A new event tied to Fiesta and designed to showcase San Antonio’s tech ecosystem, SA Tech Trek drew larger than expected crowds eager to peek into the offices of downtown tech district startups and mingle with entrepreneurs.

The number of people who registered online for the Fiesta tech event climbed steadily throughout the day from 400 to more than 600 by the time the event commenced at 5 p.m. Tuesday. The 500 badges that were printed and produced ran out in the first hour, and people still kept coming.

“When I showed up at 5 p.m. at the Geekdom Event Centre to open it for the event, there was a crowd at the door so thick I could barely get through,” said Johnny “Five” Wondra, Geekdom’s organizer for San Antonio Nerd Night.

The 600-plus who registered online did not include most of the numerous tech businesses that were part of the event, making the number of participants higher. Every elevator ride in both the Rand and Vogue buildings was bursting full of a mix of familiar faces in the local tech community along with college students interested in visiting businesses like Google Fiber or Merge VR, as well as out-of-town visitors and local residents new to the tech scene.

One out-of-town visitor was the founder of a co-working space in Georgia who had heard about Geekdom during her visit to San Antonio. After hearing about SA Tech Trek, she was intent on checking it out.

Attendees of the first annual SA Tech Trek help themselves to food at Google Fiber located in the Rand Building.
Attendees of the first annual SA Tech Trek help themselves to food at Google Fiber located in the Rand Building. Credit: Scott Ball / San Antonio Report

“I’m really impressed – this is y’all’s co-working spaces with all these tech companies? This is nothing like what we have in Georgia,” she said just before she disappeared into the teeming crowd on Geekdom’s seventh floor.

At the Geekdom Event Centre, curious college students crowded around Yady Diaz, operations manager for the San Antonio Coding Academy, asking about their coding boot camps. Upstairs in the Rand Building, Google Fiber had opened its work spaces for trekkers to check out.

Travis Lindsey, technical recruiter at TEKSystems, was one of the lucky ones to score a free Google Cardboard, an entry-level virtual reality (VR) viewer, easily making Google Fiber the winner of the “coolest gift swag” of the SA Tech Trek.

“Seeing the inside of their workspace was really cool, as it was tech-savvy and not at all like your typical workplace,” Lindsey said. “It felt more like a home, with a kitchen, living room lounge area, and media rooms that were sound-proofed and had web cams so they could be used as a ‘think box.’”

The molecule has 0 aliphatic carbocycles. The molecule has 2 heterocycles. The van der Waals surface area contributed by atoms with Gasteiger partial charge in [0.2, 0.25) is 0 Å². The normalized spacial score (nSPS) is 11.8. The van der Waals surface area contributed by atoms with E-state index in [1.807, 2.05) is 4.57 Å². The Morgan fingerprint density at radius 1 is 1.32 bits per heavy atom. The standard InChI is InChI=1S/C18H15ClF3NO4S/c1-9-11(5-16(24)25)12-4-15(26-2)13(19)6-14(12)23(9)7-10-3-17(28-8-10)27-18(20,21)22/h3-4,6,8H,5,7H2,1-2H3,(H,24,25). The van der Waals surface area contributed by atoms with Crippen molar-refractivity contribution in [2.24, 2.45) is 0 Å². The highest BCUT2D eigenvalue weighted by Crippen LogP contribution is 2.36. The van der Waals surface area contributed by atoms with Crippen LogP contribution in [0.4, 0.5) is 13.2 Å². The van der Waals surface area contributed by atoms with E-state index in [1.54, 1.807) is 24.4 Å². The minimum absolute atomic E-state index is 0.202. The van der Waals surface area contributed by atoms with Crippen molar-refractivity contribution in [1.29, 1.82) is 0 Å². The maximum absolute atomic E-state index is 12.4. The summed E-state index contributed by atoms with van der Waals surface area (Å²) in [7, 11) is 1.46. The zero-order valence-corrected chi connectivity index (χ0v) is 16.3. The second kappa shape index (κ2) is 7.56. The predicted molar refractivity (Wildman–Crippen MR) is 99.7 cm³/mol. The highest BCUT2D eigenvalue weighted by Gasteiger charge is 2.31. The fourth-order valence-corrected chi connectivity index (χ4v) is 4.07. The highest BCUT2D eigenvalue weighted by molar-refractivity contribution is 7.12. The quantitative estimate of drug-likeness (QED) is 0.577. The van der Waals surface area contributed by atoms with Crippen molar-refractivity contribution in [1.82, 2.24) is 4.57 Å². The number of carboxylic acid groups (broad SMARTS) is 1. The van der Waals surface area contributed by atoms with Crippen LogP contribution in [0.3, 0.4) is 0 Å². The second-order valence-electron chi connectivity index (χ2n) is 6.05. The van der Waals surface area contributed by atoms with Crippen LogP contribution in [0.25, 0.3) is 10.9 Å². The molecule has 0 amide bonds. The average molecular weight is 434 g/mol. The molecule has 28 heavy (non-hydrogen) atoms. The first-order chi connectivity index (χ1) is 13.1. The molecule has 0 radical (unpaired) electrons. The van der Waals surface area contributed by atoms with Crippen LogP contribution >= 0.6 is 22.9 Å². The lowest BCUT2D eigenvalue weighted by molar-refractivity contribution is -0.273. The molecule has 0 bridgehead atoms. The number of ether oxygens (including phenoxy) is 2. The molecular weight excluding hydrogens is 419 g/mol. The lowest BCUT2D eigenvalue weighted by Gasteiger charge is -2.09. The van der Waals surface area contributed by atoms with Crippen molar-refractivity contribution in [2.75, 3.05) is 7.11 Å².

“I’m overwhelmed by the volume of people who came out,” Geekdom’s CEO Lorenzo Gomez said. “This will solidify holding the event next year for sure, as it’s a safe place for people to come check out tech in a non-intimidating environment.”

With the steady line of people waiting to check out Merge VR’s virtual reality goggles or taking a virtual tour of a mobile home with Braustin Mobile Homes, many had the opportunity to try out technologies, talk to the company founders behind them, and get their questions answered in a Fiesta-like environment. The trek also was an opportunity for people to acquaint themselves with businesses not usually thought of as tech companies, such as USAA, which included team members from their new innovation space downtown, and AT&T, the title sponsor for SA Tech Trek.

“It’s been a revolving door all night with different faces moving between the different stops” on the trek, said Tech Bloc CEO David Heard. “We’ve seen new faces checking out the tech scene, which is the mission for this event – opening up our tech community to the larger general public. Fiesta is a public celebration and now with this new event, many are joining us in celebrating the many tech companies in San Antonio.”

For example, spotted in the crowd was Jose De La Maria, the City of San Antonio’s chief innovation officer, along with members of his innovation team who were observing tech demonstrations and talking to different innovators at each stop. The executive director of the Fiesta Commission, Amy Shaw, excitedly commented to Heard on her way out of the Vogue building how amazing the event’s activities and turnout was.

“This event has shown that there is a need, a desire for students, business people, and Fiesta participants to come check out San Antonio’s tech scene and see for themselves the inside of Geekdom and Google Fiber, and to meet the many companies in the Rand and Vogue buildings,” Build Sec Foundry co-founder Will Garrett  said. “This took the strategic partnership between the San Antonio Chamber of Commerce, Tech Bloc, and Geekdom to get a new Fiesta event like SA Tech Trek off to a great start.”

“We now have enough companies for a critical mass in our tech ecosystem,” Gomez said. “Tonight I’ve met people and learned about tech companies I didn’t even know were here. When you can’t keep track of all the people, companies, and tech events happening, that’s an indicator of a tech ecosystem firmly in place.”

Mathew Espinoza photographs Andrew Haynes as he poses for a photograph in the Tech Bloc space on the 6th floor of the Vogue Building.
Mathew Espinoza photographs Andrew Haynes as he poses for a photograph in the Tech Bloc space on the sixth floor of the Vogue Building. Credit: Scott Ball / San Antonio Report

Iris Gonzalez

Iris Gonzalez writes about technology, life science, and veteran affairs. She won the Texas Veterans Commission Media Excellence Awards for her 2016 Veterans Day story "Life as a Veteran: What Veterans...